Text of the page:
- anonymous

how come? .-.

- anonymous

look above

- anonymous

didn't I compute it right?

- anonymous

I did lol

- anonymous

I assume your numerator is\[\sqrt{k}\]

- anonymous

there are alot of ways ^_^ you take the biggest power above, and the biggest power bellow then compute :)

- anonymous

http://www.wolframalpha.com/input/?i=lim+n+goes+to+infty+sqrt%28n%29%2F%281%2Bn%29

- anonymous

yep, which will be |k|........oh wait! LOL

- anonymous

>_< silly silly mistake, k^1/2 - K = 1/k = 0 you're right, I'm sorry ^_^"

- anonymous

so it's limit = 0 and it's decreasing using the ratio test/finding the derivative, so by AST it's convergent?

- anonymous

Yes

- anonymous

but the book says it's conditionally convergent?

- anonymous

that's the confusing part

- anonymous

Well, the alternating series test is dependent upon the series having that (-)^k term in there. If it didn't, the sum wouldn't be killed off enough at every second step.

- anonymous

Absolute convergence would have sqrt(k)/(k+1) as your series, not (-)^k etc...different.

- anonymous

Actually, wait...

- anonymous

hmm,
the theorem says the following:
if sigma (ak) is convergent, but sigma |ak| is divergent, then sigma|ak| is conditionally convergent.
but using AST, both are convergent, which means that ak is absolutely convergent

- anonymous

or wait! LOL you can use limit comparison test >_< where :
\[ak = \frac{\sqrt(k)}{k+1}\] and\[bk = \frac{1}{\sqrt(k)}\]

- anonymous

You can't use alternating series test on something that isn't alternating.

- anonymous

|ak| isn't alternating.

- anonymous

lol yep! so we can use limit comparison test ! ^_^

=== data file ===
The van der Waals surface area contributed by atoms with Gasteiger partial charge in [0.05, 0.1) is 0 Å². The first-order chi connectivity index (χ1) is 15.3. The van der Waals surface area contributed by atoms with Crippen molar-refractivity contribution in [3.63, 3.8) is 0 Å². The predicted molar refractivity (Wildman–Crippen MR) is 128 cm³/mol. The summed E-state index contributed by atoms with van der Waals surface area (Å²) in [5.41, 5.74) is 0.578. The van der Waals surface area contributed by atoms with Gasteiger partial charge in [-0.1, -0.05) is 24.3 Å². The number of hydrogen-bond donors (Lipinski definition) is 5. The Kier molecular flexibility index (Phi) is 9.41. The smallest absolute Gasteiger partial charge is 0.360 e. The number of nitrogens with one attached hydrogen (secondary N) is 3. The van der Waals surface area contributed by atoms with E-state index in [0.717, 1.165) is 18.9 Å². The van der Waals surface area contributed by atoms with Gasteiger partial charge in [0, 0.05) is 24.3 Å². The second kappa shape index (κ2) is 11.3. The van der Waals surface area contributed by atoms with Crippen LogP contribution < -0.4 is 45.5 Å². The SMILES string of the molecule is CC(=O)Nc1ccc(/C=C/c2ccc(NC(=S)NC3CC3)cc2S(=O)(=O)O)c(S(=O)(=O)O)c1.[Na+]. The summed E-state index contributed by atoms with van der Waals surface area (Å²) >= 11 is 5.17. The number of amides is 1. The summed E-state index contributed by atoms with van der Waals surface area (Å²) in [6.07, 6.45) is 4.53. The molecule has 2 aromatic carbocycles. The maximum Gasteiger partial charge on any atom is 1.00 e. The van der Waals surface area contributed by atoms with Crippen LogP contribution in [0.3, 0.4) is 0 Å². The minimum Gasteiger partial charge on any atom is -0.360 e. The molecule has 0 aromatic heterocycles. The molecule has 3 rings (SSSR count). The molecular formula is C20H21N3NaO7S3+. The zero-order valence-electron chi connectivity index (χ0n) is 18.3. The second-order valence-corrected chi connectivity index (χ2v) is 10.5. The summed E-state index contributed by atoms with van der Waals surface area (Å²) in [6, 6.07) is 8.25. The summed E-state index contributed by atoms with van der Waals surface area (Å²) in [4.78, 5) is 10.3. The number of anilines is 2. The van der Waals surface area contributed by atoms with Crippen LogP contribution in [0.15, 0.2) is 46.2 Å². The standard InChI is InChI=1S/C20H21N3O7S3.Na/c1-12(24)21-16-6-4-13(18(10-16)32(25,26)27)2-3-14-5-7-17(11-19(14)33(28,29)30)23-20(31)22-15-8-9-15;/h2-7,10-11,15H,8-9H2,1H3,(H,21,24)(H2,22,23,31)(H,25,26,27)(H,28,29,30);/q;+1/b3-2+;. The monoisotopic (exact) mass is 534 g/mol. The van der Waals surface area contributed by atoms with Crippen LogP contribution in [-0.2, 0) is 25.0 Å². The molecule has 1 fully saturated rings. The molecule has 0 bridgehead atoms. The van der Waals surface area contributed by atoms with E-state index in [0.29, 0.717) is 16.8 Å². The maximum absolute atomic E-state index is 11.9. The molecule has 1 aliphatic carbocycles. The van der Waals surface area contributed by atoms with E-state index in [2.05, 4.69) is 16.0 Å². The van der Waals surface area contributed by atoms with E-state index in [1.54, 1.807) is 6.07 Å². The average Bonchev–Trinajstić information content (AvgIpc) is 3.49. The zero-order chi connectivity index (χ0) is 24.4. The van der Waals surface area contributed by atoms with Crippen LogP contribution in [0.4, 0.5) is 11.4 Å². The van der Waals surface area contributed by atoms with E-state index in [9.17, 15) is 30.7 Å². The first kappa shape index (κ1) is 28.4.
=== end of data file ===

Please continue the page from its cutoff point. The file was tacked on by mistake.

- anonymous

then we must find limit of ak/bk

- anonymous

right? :)

- anonymous

I think you're being crazy. Use the alternating series test.

- anonymous

Truuuuuuuuuuuusssssssssssssssttttttttttttttt mmmmmmmmmmmmmmmeeeeeeeeeeeeeeeeeeeee!!!!!!!!!!!!!!!! :)

- anonymous

>_< lol, but AST gives absolute convergence, there's something wrong

- anonymous

So are you now saying you want to test for convergence of |ak|?

- anonymous

when I find the limit of ak/bk = 1 > 0, so it diverges hmmmm

- anonymous

the question wants you to determine whether the series is absolutely convergent, conditionally convergent or divergent.

- anonymous

wait limit comparison test won't work since it says if ak converges, then bk must converge and the vice versa, since they are a couple<- as pointed out by my professor lol

- anonymous

WAIT! I GOT IT

- anonymous

P -SERIES LOL

- anonymous

Okay, if it's not abs. convergent, but convergent otherwise, it's conditionally convergent. If it's not convergent for either, it's divergent. We've shown it's convergent as is, now we show that it is divergent for |ak|...it will therefore be conditionally convergent.

- anonymous

You can use the integral test for the absolute case.

- anonymous

remember when I said that ak = swrt(k)/k+1 and bk = 1/sqrt(k)?
bk is divergent as p-series, 1/2 < 1 so it's divergent, but ak is convergent, so it's conditionally convergent?

- anonymous

why integral test? we use the integral test if we face exponentials and etc

- anonymous

nah, it won't work, it's either both converge, or both diverge

- anonymous

have mercy T_T

- anonymous

hold on, can't we use root test? ^_^

- anonymous

You can use limit comparison, with what you have. I got limit =1. It's greater than zero and finite, and since 1/sqrt(k) is divergent, |ak| is divergent too.

- anonymous

but ak is convergent, so that's why it's conditonally convergent!

- anonymous

LOKI, you're a genius LOL

- anonymous

You're finished.
1) Limit comparison using 1/sqrt{k} to show |ak| divergent
2) Alternating series to show ak is convergent
3) Therefore, the series is conditionally convergent.

- anonymous

o_o why use both ways?

- anonymous

you were right just now >_<

- anonymous

abt the limit comparison test lol

- anonymous

You have to use both ways. Don't type anything until I've finished...

- anonymous